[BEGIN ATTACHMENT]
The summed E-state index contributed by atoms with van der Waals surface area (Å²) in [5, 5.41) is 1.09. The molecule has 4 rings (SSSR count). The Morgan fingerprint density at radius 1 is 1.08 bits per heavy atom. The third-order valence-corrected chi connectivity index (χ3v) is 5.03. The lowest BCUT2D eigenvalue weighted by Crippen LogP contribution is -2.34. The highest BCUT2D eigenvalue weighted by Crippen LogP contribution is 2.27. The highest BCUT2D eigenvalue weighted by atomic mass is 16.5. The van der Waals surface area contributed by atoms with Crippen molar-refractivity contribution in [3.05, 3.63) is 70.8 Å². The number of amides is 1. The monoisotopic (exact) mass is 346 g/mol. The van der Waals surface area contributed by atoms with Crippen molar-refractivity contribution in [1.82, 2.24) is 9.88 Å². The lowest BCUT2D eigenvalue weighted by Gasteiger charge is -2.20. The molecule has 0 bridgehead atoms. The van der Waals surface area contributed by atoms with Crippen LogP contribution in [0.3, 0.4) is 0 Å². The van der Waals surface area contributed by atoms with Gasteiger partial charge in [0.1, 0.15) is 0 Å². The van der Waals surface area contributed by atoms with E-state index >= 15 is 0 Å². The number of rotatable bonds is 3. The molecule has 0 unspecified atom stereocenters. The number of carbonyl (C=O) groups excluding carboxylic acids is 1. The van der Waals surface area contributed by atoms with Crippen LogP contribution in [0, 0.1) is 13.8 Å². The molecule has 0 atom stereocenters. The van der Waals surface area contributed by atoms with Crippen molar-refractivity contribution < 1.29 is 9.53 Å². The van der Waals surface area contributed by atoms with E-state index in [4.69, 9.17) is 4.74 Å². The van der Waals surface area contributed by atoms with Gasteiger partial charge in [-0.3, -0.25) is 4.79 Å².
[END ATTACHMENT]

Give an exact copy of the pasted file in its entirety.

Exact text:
The summed E-state index contributed by atoms with van der Waals surface area (Å²) in [5, 5.41) is 1.09. The molecule has 4 rings (SSSR count). The Morgan fingerprint density at radius 1 is 1.08 bits per heavy atom. The third-order valence-corrected chi connectivity index (χ3v) is 5.03. The lowest BCUT2D eigenvalue weighted by Crippen LogP contribution is -2.34. The highest BCUT2D eigenvalue weighted by Crippen LogP contribution is 2.27. The highest BCUT2D eigenvalue weighted by atomic mass is 16.5. The van der Waals surface area contributed by atoms with Crippen molar-refractivity contribution in [3.05, 3.63) is 70.8 Å². The number of amides is 1. The monoisotopic (exact) mass is 346 g/mol. The van der Waals surface area contributed by atoms with Crippen molar-refractivity contribution in [1.82, 2.24) is 9.88 Å². The lowest BCUT2D eigenvalue weighted by Gasteiger charge is -2.20. The molecule has 0 bridgehead atoms. The van der Waals surface area contributed by atoms with Crippen LogP contribution in [0.3, 0.4) is 0 Å². The van der Waals surface area contributed by atoms with Gasteiger partial charge in [0.1, 0.15) is 0 Å². The van der Waals surface area contributed by atoms with E-state index >= 15 is 0 Å². The number of rotatable bonds is 3. The molecule has 0 unspecified atom stereocenters. The number of carbonyl (C=O) groups excluding carboxylic acids is 1. The van der Waals surface area contributed by atoms with Crippen LogP contribution in [0, 0.1) is 13.8 Å². The molecule has 0 atom stereocenters. The van der Waals surface area contributed by atoms with Crippen molar-refractivity contribution < 1.29 is 9.53 Å². The van der Waals surface area contributed by atoms with E-state index in [4.69, 9.17) is 4.74 Å². The van der Waals surface area contributed by atoms with Gasteiger partial charge in [-0.3, -0.25) is 4.79 Å².